They’re wrong!


They’re wrong!


By BERTENI “TOTO” CATALUÑA CAUSING
Editor-in-chief, Dyaryo Magdalo

            Whatever Senator Miriam Defensor Santiago or the Supreme Court or others in the same side of the fence say, this author is steadfast that dollar deposits in the Philippines can be subpoenaed by the Impeachment Court.

            They are wrong!

            My proof?

            The proof is the very same law they cited as absolutely exempting dollar deposits from being scrutinized by the Impeachment Court.

            They cite Republic Act 6426.

            Yes, I also cite Republic Act 6426.

This time, however, I will also cite in tandem Presidential Decree 1246, the last law that amended RA 6426,

To know, let it be known that RA 6426 became a law on April 4, 1974 and the crucial provision is Section 8, entitled “Secrecy of foreign currency deposits.”

This Section 8 looks like it is ABSOLUTE in keeping foreign currency deposits secret that only the owner of the accounts can allow it to be opened.

But they all missed!

Yes, they all missed the “whereas clauses” or the purposes of the law, PD 1246, that amended RA 6426 on Nov. 21, 1977 (a martial law day).

For better understanding, let the purposes of PD 1246 be quoted as follows:

“WHEREAS, under Republic Act No. 6426, as amended by Presidential Decree No. 1035, certain Philippine banking institutions and branches of foreign banks are authorized to accept deposits in foreign currency;
“WHEREAS, under the provisions of Presidential Decree No. 1034 authorizing the establishment of an offshore banking system in the Philippines, offshore banking units are also authorized to receive foreign currency deposits in certain cases;
“WHEREAS, in order to assure the development and speedy growth of the Foreign Currency Deposit System and the Offshore Banking System in the Philippines, certain incentives were provided for under the two Systems such as confidentiality of deposits subject to certain exceptions and tax exemptions on the interest income of depositors who are nonresidents and are not engaged in trade or business in the Philippines;
“WHEREAS, making absolute the protective cloak of confidentiality over such foreign currency deposits, exempting such deposits from tax, and guaranteeing the vested rights of depositors would better encourage the inflow of foreign currency deposits into the banking institutions authorized to accept such deposits in the Philippines thereby placing such institutions more in a position to properly channel the same to loans and investments in the Philippines, thus directly contributing to the economic development of the country;”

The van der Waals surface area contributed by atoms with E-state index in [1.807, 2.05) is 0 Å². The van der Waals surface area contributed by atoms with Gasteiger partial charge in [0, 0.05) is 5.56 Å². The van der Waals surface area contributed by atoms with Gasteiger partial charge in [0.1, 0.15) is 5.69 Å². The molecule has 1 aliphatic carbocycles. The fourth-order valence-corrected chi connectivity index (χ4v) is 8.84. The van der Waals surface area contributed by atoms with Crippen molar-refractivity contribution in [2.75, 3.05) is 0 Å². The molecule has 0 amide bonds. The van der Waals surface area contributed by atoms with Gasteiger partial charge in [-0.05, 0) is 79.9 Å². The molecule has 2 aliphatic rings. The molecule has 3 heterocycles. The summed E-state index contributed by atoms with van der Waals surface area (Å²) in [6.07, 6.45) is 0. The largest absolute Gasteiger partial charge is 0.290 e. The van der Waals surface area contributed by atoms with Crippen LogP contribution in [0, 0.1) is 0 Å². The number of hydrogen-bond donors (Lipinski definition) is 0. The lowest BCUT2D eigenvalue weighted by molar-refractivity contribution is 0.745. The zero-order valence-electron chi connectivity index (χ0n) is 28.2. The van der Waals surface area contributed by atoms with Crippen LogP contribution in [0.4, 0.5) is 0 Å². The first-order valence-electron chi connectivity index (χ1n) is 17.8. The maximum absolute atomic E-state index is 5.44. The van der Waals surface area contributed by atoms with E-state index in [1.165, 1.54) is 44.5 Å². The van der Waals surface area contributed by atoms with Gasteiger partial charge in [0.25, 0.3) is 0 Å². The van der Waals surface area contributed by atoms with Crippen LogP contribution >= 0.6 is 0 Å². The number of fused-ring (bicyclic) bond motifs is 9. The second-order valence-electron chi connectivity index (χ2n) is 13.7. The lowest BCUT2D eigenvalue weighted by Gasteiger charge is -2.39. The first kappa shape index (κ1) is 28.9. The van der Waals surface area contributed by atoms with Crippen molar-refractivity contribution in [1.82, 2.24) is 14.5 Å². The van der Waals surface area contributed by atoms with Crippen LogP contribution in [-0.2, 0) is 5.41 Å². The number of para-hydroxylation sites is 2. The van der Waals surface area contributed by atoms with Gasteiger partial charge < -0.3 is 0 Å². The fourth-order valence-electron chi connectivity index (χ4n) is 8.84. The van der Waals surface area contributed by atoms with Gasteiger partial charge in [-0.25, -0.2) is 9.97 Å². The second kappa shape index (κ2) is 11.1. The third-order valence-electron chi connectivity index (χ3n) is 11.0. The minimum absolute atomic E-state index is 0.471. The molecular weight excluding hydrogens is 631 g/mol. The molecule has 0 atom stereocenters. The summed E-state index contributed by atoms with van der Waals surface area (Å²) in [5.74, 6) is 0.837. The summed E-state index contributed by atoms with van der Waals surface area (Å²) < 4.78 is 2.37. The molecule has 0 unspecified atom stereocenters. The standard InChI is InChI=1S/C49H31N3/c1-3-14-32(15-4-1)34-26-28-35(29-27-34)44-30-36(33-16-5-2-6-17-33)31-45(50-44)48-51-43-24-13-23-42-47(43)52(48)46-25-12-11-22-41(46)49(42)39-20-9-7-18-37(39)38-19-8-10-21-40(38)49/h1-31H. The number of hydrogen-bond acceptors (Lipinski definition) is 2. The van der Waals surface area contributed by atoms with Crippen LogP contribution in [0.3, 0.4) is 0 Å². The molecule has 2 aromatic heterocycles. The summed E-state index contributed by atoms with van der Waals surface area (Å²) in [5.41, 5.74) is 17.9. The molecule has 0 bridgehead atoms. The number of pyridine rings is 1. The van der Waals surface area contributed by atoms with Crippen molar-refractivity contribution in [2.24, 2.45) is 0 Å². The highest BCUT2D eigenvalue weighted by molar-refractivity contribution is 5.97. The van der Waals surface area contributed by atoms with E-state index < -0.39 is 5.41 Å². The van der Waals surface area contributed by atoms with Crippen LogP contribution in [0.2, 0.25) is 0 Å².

First, note that the purpose of the law clearly says that the absolute confidentiality is only intended for “depositors who are NONRESIDENTS and are NOT ENGAGED IN TRADE OR BUSINESS IN THE PHILIPPINES."

Now, any public official in the Philippines CAN NEVER BE NONRESIDENTS.

Also, any public official in the government CAN NEVER BE ALLOWED to engage in trade or business in the Philippines.

Second, note that the third paragraph of the purposes or “whereas clauses” mentioned the word “exemptions” with an “s” at the end.  This means that the amending law wants MORE THAN ONE EXEMPTION.

If there are more than one exemption, what are those exemptions?

This can be answered by reading in full the same Section 8 of RA 6426 as already amended, and it reads as follows:

“Section 8. Secrecy of foreign currency deposits. – All foreign currency deposits authorized under this Act, as amended by PD No. 1035, as well as foreign currency deposits authorized under PD No. 1034, are hereby declared as and considered of an absolutely confidential nature and, except upon the written permission of the depositor, in no instance shall foreign currency deposits be examined, inquired or looked into by any person, government official, bureau or office whether judicial or administrative or legislative, or any other entity whether public or private; Provided, however, That said foreign currency deposits shall be exempt from attachment, garnishment, or any other order or process of any court, legislative body, government agency or any administrative body whatsoever. (As amended by PD No. 1035, and further amended by PD No. 1246, prom. Nov. 21, 1977.)”

A repeated reading of the same Section 8 shows that IT DOES NOT REPEAL Republic Act 1405, which became a law on Sept. 9, 1955.

In Section 2 of RA 1405, it says that ALL DEPOSITS, in foreign or local currencies, are “considered as of an absolutely confidential nature” except upon written permission of the depositor, or in cases of impeachment, or upon order of a competent court in cases of bribery or dereliction of duty of public officials, or in cases where the money deposited or invested is the subject matter of the litigation.

Let Section 2 of RA 1405 be quoted:

"Section 2. All deposits of whatever nature with banks or banking institutions in the Philippines including investments in bonds issued by the Government of the Philippines, its political subdivisions and its instrumentalities, are hereby considered as of an absolutely confidential nature and may not be examined, inquired or looked into by any person, government official, bureau or office, except upon written permission of the depositor, or in cases of impeachment, or upon order of a competent court in cases of bribery or dereliction of duty of public officials, or in cases where the money deposited or invested is the subject matter of the litigation."

Not one of the laws mentioned above have been repelled.

ERGO, if any public official cannot benefit from exemption to secrecy of dollar or other foreign currency accounts, HOW MUCH MORE FOR A JUSTICE OR THE CHIEF JUSTICE OF THE SUPREME COURT?

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